SINGAPORE - Recipients of this year's South West CDC-ExxonMobil Transport Bursary visited Lee Kong Chian Natural History Museum on Wednesday (May 25).
The 120 primary school students - from low-income families in the district - viewed Jubi Lee, Singapore's only sperm whale specimen.
The museum visit, organised by South West CDC and ExxonMobil, aimed to give the students an out-of-textbook lesson on environmental issues.
The museum's head, Professor Peter Ng said: "We wanted to mix fun with education, so the students have a memorable time here."
Guest of honour Low Yen Ling, Parliamentary Secretary (Trade and Industry and Education) and mayor of South West District, said: "This trip to the Lee Kong Chian Natural History Museum opens up the opportunity for our young children from disadvantaged backgrounds to learn beyond the primary school curriculum, such as life science, natural history and environmental sustainability."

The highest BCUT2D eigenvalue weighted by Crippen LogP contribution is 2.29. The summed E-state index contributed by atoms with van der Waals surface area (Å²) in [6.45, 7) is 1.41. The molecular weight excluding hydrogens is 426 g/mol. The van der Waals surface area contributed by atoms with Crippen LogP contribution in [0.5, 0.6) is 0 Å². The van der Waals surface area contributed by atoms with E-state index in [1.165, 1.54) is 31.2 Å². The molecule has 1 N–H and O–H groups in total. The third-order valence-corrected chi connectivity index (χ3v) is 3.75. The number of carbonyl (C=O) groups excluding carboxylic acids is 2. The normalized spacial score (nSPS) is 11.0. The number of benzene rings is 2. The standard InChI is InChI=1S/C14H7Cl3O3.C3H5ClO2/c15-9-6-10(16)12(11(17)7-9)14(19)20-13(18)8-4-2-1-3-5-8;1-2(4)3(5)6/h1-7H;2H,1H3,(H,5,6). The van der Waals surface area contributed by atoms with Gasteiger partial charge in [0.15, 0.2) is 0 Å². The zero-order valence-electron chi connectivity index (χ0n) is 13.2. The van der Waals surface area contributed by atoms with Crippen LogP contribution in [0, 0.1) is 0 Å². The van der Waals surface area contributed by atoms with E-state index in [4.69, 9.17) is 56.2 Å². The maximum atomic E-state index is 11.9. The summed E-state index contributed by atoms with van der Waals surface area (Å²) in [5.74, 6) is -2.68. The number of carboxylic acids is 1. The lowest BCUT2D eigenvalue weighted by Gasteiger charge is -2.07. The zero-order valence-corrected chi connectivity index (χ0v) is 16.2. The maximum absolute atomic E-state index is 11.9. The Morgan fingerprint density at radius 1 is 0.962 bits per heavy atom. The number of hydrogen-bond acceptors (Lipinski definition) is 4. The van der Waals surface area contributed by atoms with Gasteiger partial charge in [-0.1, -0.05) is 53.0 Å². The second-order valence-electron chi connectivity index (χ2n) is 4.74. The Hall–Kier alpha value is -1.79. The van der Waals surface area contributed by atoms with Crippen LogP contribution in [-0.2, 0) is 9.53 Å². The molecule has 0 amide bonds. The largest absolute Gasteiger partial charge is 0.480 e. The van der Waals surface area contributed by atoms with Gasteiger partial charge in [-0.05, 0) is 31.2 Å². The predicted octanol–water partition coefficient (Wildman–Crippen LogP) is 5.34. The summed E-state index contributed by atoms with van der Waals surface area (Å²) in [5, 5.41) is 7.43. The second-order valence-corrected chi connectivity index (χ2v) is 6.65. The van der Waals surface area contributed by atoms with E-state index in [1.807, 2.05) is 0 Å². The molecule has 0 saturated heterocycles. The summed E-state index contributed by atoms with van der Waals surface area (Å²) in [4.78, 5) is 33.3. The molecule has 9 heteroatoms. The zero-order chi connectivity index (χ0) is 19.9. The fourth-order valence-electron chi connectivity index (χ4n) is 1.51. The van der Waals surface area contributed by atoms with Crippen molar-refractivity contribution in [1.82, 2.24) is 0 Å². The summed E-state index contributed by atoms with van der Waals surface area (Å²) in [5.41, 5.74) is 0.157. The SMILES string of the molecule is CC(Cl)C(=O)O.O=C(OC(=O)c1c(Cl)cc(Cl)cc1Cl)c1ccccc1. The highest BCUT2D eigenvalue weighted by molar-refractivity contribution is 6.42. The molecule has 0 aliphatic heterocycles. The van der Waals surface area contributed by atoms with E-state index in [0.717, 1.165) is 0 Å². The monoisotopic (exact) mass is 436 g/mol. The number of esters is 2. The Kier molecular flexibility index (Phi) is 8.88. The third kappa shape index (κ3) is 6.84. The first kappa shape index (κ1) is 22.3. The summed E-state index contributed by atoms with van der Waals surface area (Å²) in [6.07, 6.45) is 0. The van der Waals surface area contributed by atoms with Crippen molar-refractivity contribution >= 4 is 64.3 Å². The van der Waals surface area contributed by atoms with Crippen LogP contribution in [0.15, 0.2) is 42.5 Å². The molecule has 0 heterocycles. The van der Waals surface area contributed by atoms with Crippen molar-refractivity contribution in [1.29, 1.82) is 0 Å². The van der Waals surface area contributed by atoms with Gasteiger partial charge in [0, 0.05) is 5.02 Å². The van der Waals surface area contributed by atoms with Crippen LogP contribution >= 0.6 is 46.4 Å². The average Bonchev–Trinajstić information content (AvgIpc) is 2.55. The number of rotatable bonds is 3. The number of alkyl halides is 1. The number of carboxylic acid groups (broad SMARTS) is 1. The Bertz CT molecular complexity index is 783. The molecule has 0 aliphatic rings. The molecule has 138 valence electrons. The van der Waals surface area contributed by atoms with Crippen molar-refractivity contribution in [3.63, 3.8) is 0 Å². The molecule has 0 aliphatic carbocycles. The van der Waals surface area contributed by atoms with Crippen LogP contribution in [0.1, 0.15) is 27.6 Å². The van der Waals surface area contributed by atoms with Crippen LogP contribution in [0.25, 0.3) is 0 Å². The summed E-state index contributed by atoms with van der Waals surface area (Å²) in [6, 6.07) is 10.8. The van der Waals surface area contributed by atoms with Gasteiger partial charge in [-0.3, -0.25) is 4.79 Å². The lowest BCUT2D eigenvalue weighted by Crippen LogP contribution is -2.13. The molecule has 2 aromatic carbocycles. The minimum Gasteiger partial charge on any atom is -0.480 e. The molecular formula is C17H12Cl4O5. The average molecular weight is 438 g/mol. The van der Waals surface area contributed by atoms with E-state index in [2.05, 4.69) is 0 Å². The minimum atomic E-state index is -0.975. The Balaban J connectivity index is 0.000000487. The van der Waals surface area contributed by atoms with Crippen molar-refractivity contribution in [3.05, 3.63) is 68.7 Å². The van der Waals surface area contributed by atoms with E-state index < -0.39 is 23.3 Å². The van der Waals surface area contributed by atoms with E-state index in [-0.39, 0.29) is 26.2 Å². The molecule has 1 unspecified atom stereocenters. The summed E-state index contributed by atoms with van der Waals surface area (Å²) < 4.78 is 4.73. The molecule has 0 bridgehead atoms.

Jubi Lee was found floating off Jurong Island in July 2015, which was Singapore's Golden Jubilee year - hence its nickname.
It was Randy Putra Jumari's first visit to the museum. The Primary 2 student from Pioneer Primary School said: "We had learnt about marine animals in school but this is the first time I am going to see a real life specimen. I am excited to see Jubi Lee and learn more about marine life."
The bursary, worth a total of $120,000, provides 1,000 students with $120 this year to help defray their transport costs. The students come from primary and secondary schools, and junior colleges.
ExxonMobil Singapore Chemical Plant manufacturing director Georges Grosliere said: "ExxonMobil strongly believes that receiving an education is important as it helps build the foundations of our future. We feel privileged to be involved with this programme as we believe in making a positive contribution within the communities we operate in."